Close this search box.
open box of crayola crayons
As Black Americans, authentic representation matters across all platforms and walks of life. For Black children, even something as small as finding the appropriate color to match their skin color in a crayon box aids in building self-love. Photo by Leisy Vidal on Unsplash

Opinion | ‘To Hate Is to Lack’: Of Racism and Raw Sienna

My wife recreated the Clark doll test” of the 1940s, with my daughter as her only participant. In the test, children,in this case my 6-year-old, are asked to answer several questions about a white doll and a Black doll. For context, the creators use their test in testimony during the historic Brown v. Board of Education battle over school integration. My baby said that the Black doll looked like her, and that the same Black doll was both bad and ugly. My wife and I identify as Black Americans, and in this society our three children will also. 

As a father, my initial reaction to the results of this homemade experiment was anger. Most of my agitation arose because the “experiment” occurred while I was away at work—not that my presence would have made any difference to the outcome. 

My next reaction involved inquiry. I wanted to know how a little Black girl with two pro-Black parents who advocate for equity and social justice, could have developed anything close to race-based self-hatred.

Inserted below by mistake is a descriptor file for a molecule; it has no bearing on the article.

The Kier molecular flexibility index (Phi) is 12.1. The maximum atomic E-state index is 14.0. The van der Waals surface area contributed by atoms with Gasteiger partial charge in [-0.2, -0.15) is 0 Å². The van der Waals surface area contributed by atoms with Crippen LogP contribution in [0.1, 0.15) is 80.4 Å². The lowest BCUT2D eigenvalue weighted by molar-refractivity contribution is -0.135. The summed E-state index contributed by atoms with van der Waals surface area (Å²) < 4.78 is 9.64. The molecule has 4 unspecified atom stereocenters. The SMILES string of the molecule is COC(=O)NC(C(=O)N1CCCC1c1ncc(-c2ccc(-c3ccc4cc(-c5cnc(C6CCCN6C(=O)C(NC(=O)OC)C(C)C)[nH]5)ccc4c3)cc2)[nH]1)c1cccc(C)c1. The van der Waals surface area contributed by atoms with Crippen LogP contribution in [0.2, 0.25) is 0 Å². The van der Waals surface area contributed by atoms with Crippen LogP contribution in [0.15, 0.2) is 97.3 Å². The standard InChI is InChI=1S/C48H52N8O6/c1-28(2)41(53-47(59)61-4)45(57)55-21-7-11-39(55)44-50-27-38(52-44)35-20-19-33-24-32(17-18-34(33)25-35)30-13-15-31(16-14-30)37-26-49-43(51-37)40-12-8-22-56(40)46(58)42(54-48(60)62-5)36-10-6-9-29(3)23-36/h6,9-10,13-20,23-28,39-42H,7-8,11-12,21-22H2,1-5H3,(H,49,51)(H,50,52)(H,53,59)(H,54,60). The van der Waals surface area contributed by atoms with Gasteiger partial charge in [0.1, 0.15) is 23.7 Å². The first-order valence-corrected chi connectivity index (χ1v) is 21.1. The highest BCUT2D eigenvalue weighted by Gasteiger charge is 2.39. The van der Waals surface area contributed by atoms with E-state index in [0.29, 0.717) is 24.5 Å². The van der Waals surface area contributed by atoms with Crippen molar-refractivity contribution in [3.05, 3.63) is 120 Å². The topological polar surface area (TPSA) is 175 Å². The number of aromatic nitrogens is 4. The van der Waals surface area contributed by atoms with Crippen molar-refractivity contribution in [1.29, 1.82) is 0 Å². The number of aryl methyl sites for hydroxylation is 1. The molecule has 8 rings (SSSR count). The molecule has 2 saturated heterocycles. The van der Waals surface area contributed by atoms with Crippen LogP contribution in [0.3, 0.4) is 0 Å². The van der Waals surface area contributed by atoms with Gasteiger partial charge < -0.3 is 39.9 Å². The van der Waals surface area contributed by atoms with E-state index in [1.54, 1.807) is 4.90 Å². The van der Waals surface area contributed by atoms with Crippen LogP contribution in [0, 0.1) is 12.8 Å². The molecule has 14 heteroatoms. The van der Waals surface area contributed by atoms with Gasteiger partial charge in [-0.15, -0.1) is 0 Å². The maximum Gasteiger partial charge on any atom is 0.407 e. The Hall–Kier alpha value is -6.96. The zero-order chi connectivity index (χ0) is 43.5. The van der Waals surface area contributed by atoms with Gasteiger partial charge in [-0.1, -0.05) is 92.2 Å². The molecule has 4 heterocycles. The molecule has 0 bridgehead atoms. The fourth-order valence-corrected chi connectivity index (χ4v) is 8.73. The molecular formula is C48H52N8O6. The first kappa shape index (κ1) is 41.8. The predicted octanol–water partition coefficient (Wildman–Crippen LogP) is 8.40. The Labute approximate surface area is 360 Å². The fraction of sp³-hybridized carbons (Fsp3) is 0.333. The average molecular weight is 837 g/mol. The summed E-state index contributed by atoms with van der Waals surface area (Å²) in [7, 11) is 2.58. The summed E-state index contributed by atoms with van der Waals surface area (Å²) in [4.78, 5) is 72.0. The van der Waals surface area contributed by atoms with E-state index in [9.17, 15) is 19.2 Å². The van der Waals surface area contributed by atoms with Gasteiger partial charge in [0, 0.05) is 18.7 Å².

‘Black American Dual Consciousness’

My daughter has the books y’all—Lupita Nyong’o’s “Sulwe; Natasha Tarpley’s “I Love My Hair!”; Vashti Harrison’s “Little Leaders: Bold Women in Black History.” Nevertheless, I began to feel as if our attempts to instill self-love in our daughter had utterly failed. We imagined a world in which we could raise our children to live so far above white supremacy and racism that the grime of it would simply be a thing to avoid. We do not want them to battle the trauma, psychosis or cognitive dissonance that Black American dual consciousness thrusts upon us. Survival be damned. Our children deserve to thrive.

An instant best seller, “Little Leaders: Bold Women in Black History” by Vashti Harrison offers little Black girls a historical context of 18 bold and extraordinary Black women in American History who made an impact on the world, setting the stage of success for future generations. Photo by Sean Brown

However, the truth of the racist lie is much more insidious. White supremacy is in fact, ubiquitous. When we turn on the television, watch the news and scroll our social media, the stench of it exists, and we have become nose-blind to it. 

Being “woke” is a misnomer because most of us are under some level of anesthesia. I recently underwent a medical procedure requiring general anesthesia. To my surprise, I began to regain consciousness in the middle of the operation—I could see and move my hands and feet to the degree of a kicking infant in the womb! This has been my experience with racism. I can see its effects, and perhaps I am “woke, but I am unable to escape it completely. 

What then does this mean for my daughter?  How do Black people win against an often-invisible foe?